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Exorbitant price and excessive packaging Changes Nothing When It Comes To Finding A Market

This Fact Changes Nothing When It Comes To Finding A Market

This is a world where mindless celebrities part with up to $40.00 for a bottle of water.

Regrettably, there really are many people with more money than decency or sense who actively vied for a chance to be one of only 11 owners of these pretentious ampoules of wine. And when they finally drink it, they will tell everyone it is worth the ridiculous price because once you have paid that much, you have been brainwashed into believing it tastes better – and this is scientifically proven..

You don’t have to look far to see that if people think something is expensive, they will believe it is somehow better than a cheaper version.

I remember seeing an episode of a reality show from years ago, where a group of pretentious wannabees were sent to a party in a fabulous house.

They could barely contain their enthusiasm as they gushed about the top class ‘champagne’ served to them by impeccably dressed waiters, and the ‘delicious’ snacks which were beautifully presented.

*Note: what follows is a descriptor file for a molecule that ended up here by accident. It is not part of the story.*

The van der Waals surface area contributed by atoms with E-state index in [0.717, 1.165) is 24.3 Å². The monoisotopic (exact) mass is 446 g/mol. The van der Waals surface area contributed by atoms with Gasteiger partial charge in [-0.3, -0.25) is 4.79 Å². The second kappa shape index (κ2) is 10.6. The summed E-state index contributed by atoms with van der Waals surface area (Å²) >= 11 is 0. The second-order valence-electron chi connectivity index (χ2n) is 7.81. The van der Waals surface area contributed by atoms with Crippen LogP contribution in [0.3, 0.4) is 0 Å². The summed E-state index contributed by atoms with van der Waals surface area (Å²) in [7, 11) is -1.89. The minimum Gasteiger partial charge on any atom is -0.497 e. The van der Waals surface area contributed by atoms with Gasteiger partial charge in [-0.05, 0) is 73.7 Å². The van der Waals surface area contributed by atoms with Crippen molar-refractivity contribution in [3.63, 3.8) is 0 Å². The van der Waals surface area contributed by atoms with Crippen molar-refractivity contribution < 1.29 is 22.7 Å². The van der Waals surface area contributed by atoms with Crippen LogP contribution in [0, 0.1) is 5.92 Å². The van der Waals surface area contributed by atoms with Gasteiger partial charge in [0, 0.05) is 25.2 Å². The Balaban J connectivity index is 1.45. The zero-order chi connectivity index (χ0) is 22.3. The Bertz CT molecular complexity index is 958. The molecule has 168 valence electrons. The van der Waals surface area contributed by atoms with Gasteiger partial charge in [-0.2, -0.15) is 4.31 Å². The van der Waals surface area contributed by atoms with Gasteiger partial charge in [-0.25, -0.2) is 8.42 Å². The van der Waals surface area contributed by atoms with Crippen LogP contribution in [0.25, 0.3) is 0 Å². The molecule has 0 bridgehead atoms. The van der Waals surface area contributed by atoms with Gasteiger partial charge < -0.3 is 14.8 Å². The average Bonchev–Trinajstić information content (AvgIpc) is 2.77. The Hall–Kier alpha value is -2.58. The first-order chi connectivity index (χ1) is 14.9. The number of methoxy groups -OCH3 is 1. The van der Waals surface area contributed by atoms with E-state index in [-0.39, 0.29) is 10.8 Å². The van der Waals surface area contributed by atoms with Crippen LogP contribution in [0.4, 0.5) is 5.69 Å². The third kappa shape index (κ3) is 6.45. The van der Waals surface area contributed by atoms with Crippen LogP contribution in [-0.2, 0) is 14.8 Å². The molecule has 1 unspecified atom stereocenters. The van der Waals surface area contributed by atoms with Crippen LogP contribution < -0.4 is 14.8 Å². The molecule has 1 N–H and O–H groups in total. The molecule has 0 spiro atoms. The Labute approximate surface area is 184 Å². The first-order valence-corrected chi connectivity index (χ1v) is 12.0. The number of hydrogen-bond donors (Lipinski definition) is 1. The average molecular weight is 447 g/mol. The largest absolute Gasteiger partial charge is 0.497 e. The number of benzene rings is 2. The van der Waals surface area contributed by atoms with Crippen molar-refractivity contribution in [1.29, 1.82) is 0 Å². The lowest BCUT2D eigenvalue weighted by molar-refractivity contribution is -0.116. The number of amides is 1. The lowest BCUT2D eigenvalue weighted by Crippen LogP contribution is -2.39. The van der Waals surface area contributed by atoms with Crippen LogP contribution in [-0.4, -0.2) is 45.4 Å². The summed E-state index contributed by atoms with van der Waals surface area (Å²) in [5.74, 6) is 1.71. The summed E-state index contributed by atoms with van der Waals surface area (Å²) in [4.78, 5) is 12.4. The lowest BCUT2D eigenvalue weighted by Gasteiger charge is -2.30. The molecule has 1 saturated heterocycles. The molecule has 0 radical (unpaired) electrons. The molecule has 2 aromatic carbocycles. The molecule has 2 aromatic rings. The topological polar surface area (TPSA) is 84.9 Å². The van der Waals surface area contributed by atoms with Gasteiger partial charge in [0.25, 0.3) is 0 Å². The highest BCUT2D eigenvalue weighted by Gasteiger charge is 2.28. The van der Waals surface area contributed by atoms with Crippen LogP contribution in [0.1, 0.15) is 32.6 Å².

They were being fooled. The ‘champagne’ was cheap and nasty plonk, and the canapés were made from Spam and other tinned horrors. Apparently presentation really is everything. If you think this is an isolated incident, there is scientific proof that we all tend to such idiocy.

Your brain lights up when you think you are drinking expensive wine

Caltech studies prove that people’s brains actually light up with pleasure when they believe they are drinking a more expensive wine.

In fact, give them the same wine twice, but tell them on one occasion it is more expensive than the other, and the pleasure center of the brain becomes more active indicating that a higher price really does enhance the pleasure of drinking it.

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It Gets Even More Interesting

When the researchers hooked up regular folk on blind tastings, they reported liking the cheapest wines the most. They repeated the experiment with the Stanford Wine Club and got the same results. So people actually prefer the taste of cheaper wine, but if they are told that it’s expensive, their appreciation goes up several notches. Give them an expensive wine that tastes like battery acid and provided that they believe it is expensive, their brains will glow with pleasure.